There are four main different parts of Medicare coverage, as discussed below:
– Part A: Often called hospital insurance as it helps cover costs associated with hospital stays, nursing care, and hospice. This coverage is automatic upon retirement age and there is no premium payment for most people. However, there are certain limitations.
– Part B: This part is often called major medical insurance because it covers things like outpatient care, doctor appointments, lab tests, and medical equipment. This coverage must be applied for and there are monthly premium payments and deductibles.
– Part C (Medicare Advantage): Original Medicare does not provide for things like dental and vision coverage. The government allows private insurance companies to sell separate Medicare Advantage policies that do cover these and other things, subject to government oversight.
– Part D: This is to cover prescription drugs and costs that regular Medicare doesn’t cover. These are also separate policies sold by private insurance companies.
The major changes in Medicare for the year 2023 are listed below.
While about 99% of all enrollees pay no premium for Part A coverage, there are required deductible and co-insurance payments. The deductible will be $1,600 in 2023, up from $1,556 in 2022. The deductible applies to all Part A enrollees. This deductible covers the enrollee’s first 60 hospital inpatient days during a benefit period. If the person needs additional inpatient coverage during that same benefit period, there’s a daily coinsurance charge. For 2023, it will be $400 per day for the 61st through 90th day of inpatient care (up from $389 per day in 2022).
For care received in skilled nursing facilities, the first 20 days are covered with the Part A deductible. A coinsurance payment applies to days 21 through 100 in a skilled nursing facility. In 2023, it will be $200 per day, up from $194.50 per day in 2022.
Unlike Part A, everyone has to pay a monthly premium for Part B. But for 2023, it is actually decreasing – the first time it has gone down since 2012. The standard premium for Medicare Part B is $170.10/month in 2022, but it’s decreasing to $164.90/month in 2023. Part B also has a required deductible, which is also decreasing. The Part B deductible for 2022 is $233, and it’s decreasing to $226 in 2023.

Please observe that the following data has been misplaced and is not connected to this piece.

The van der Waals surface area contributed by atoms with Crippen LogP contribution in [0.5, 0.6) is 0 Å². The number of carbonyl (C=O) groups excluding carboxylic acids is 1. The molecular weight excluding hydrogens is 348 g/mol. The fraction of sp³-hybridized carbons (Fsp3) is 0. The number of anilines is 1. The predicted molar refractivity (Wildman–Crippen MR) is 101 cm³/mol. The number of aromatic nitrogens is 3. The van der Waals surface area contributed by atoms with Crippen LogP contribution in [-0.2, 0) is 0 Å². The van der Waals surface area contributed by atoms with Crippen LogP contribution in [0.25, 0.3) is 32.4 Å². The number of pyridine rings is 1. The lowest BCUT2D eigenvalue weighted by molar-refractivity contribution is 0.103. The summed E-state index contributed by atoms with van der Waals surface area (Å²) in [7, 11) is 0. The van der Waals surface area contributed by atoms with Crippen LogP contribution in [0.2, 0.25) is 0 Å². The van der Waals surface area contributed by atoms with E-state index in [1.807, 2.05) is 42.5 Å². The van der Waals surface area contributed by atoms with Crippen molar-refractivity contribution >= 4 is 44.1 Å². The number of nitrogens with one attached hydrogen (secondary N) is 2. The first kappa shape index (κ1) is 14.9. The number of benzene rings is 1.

Medicare beneficiaries with high incomes pay more for Part B. The threshold where the surcharge starts to be added is increasing again, to $97,000 for a single person and $194,000 for a married couple, up from $91,000 and $184,000, respectively, in 2022. For 2023, the Part B premium for high-income beneficiaries ranges from $230.80/month to $560.50/month, depending on income.
The premium payments for these plans are set by the private insurance companies. However, the government does limit the amount of out-of-pocket costs that can be charged. For 2022, the maximum out-of-pocket limit for Medicare Advantage plans increased to $7,550 (plus out-of-pocket costs for prescription drugs). For 2023, the cap is increasing to $8,300. But most Advantage plans will continue to have out-of-pocket caps below the government’s maximum.
The standard plan’s maximum deductible will increase to $505 in 2023, and the threshold for entering the catastrophic coverage phase (where out-of-pocket spending decreases significantly) will increase to $7,400. However, the Inflation Reduction Act will ensure that Part D enrollees no longer have to pay for covered vaccines, and will have access to insulin for no more than $35/month.
Medicare coverage for kidney transplant recipients has only lasted for 36 months after the transplant. But as of 2023, that’s no longer the case. After 36 months, kidney transplant recipients will be able to continue to have limited Medicare Part B coverage for immunosuppressive drugs. This will cover the medications that transplant recipients must take for the rest of their lives in order to prevent their bodies from rejecting the transplanted kidney.
Beginning in 2023, if you sign up in the month you turn 65 or the three months thereafter, your coverage begins on the first day of the following month. This is a change from previous years, when you had to wait up to three months after you signed up for your coverage to start in some cases.